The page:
The design of Willow House in Terlingua sets an intriguing mold for hospitality: a gathering of concrete boxes that can make guests feel entirely alone and yet part of a close community.
Maker/Client Lauren Werner
The tiny town of Terlingua, Texas, has grabbed national attention more than once in its tumultuous history: first, in the 1920s, as the Chisos Mining Company grew to prominence, producing over 40 percent of all the United States’ quicksilver; then, again, in the 1940s, when the mines played out and the company filed for bankruptcy, leaving behind a ghost town fit for a John Wayne western. Twenty years later, tourism began to breathe life back into the abandoned village when two rivaling chili connoisseurs deemed Terlingua a neutral site for an annual cook-off, which attracts upwards of 10,000 visitors each year. Now, in 2020, the modest town (population 80) has once more made headlines, this time for a rather unexpected hotel concept: Willow House, an elegant yet understated desert retreat, which allows for a luxurious experience of the breathtaking, raw terrain of far West Texas.
Willow House is located on a 287-acre property situated at a unique vantage point just six miles from the entrance to Big Bend National Park. The hotel’s designer, owner, and innkeeper, Lauren Werner, is a Southern California native who worked in Dallas development after graduating from SMU. In 2015, she took a road trip to Big Bend and immediately fell in love with the region. Noting the lack of refined accommodations from which to enjoy the area’s astounding beauty, Werner set about looking for land, though she was unsure of what it would lead to. She eventually found the perfect property a year and a half later, and her knowledge of the development industry, combined with both an ambition to start a business and a family background in construction, led her to take on the challenge of designing and building a hospitable getaway in one of the most remote locations in the Lower 48.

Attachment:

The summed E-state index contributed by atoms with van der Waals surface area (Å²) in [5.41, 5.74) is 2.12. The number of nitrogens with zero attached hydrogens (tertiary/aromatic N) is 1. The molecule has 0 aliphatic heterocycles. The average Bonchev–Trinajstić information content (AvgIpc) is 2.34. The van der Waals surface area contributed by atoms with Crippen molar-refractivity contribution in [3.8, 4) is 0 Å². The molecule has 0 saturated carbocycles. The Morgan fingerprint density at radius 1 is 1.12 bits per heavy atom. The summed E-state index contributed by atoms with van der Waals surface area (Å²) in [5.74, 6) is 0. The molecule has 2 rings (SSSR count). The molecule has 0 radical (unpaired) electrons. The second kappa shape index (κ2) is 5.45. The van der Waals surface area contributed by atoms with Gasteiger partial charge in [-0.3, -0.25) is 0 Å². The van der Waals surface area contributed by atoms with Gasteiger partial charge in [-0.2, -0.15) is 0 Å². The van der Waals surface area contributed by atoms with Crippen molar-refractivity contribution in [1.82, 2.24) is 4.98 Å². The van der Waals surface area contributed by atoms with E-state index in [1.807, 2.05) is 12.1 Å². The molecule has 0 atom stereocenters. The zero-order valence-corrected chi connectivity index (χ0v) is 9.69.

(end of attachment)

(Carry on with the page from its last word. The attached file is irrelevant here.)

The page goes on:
Although Werner’s background certainly was a driving factor, grit is what got her through the experience. The looser architectural regulations of the unincorporated area may have allowed Werner to achieve her goals without any formal architectural training or licensure; however, the isolated terrain of Terlingua created many unforeseen obstacles.
“Getting water and electricity to the property was half the battle,” she says. There was a two-year waiting list to be tapped into the local water supply, so Werner decided to drill a well; however, as the property’s reverse osmosis system was not yet assembled, the unfiltered water’s high sodium content caused issues with the concrete composition. With minimal phone service and the nearest airport well over three hours away, intense planning was essential at every phase. One hiccup could set construction back days, even weeks. Nevertheless, Werner, her sub-contractors, and local craftsmen managed to turn over construction in just under two years. And the result is stunning — so stunning, in fact, that Architectural Digest’s online write-up received unprecedented Internet traffic, securing the Willow House article a spot on the magazine’s homepage for several weeks.